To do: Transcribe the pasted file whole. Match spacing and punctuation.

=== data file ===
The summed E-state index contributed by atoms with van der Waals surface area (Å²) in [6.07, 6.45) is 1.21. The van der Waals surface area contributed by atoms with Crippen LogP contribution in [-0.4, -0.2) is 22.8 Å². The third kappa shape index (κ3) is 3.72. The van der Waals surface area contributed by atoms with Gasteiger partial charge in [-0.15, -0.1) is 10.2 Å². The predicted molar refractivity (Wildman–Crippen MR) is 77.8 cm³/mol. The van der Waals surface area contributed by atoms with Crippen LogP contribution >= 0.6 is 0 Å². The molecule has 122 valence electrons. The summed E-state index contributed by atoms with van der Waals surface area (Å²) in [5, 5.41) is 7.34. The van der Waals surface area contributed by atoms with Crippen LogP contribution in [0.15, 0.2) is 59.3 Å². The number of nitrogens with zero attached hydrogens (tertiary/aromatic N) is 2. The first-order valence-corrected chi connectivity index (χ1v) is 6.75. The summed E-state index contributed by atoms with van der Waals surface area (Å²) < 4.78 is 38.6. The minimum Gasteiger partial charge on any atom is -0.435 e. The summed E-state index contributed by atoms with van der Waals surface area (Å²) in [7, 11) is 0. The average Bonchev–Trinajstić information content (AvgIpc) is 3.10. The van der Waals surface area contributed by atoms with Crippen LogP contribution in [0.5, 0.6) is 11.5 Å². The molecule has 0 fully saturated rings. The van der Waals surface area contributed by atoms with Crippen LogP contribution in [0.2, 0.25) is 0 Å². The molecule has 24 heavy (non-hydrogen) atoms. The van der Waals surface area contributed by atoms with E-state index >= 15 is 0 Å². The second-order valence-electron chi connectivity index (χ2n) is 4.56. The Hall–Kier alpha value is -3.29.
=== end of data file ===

The summed E-state index contributed by atoms with van der Waals surface area (Å²) in [6.07, 6.45) is 1.21. The van der Waals surface area contributed by atoms with Crippen LogP contribution in [-0.4, -0.2) is 22.8 Å². The third kappa shape index (κ3) is 3.72. The van der Waals surface area contributed by atoms with Gasteiger partial charge in [-0.15, -0.1) is 10.2 Å². The predicted molar refractivity (Wildman–Crippen MR) is 77.8 cm³/mol. The van der Waals surface area contributed by atoms with Crippen LogP contribution >= 0.6 is 0 Å². The molecule has 122 valence electrons. The summed E-state index contributed by atoms with van der Waals surface area (Å²) in [5, 5.41) is 7.34. The van der Waals surface area contributed by atoms with Crippen LogP contribution in [0.15, 0.2) is 59.3 Å². The number of nitrogens with zero attached hydrogens (tertiary/aromatic N) is 2. The first-order valence-corrected chi connectivity index (χ1v) is 6.75. The summed E-state index contributed by atoms with van der Waals surface area (Å²) < 4.78 is 38.6. The minimum Gasteiger partial charge on any atom is -0.435 e. The summed E-state index contributed by atoms with van der Waals surface area (Å²) in [7, 11) is 0. The average Bonchev–Trinajstić information content (AvgIpc) is 3.10. The van der Waals surface area contributed by atoms with Crippen LogP contribution in [0.5, 0.6) is 11.5 Å². The molecule has 0 fully saturated rings. The van der Waals surface area contributed by atoms with Crippen LogP contribution in [0.2, 0.25) is 0 Å². The molecule has 24 heavy (non-hydrogen) atoms. The van der Waals surface area contributed by atoms with E-state index >= 15 is 0 Å². The second-order valence-electron chi connectivity index (χ2n) is 4.56. The Hall–Kier alpha value is -3.29.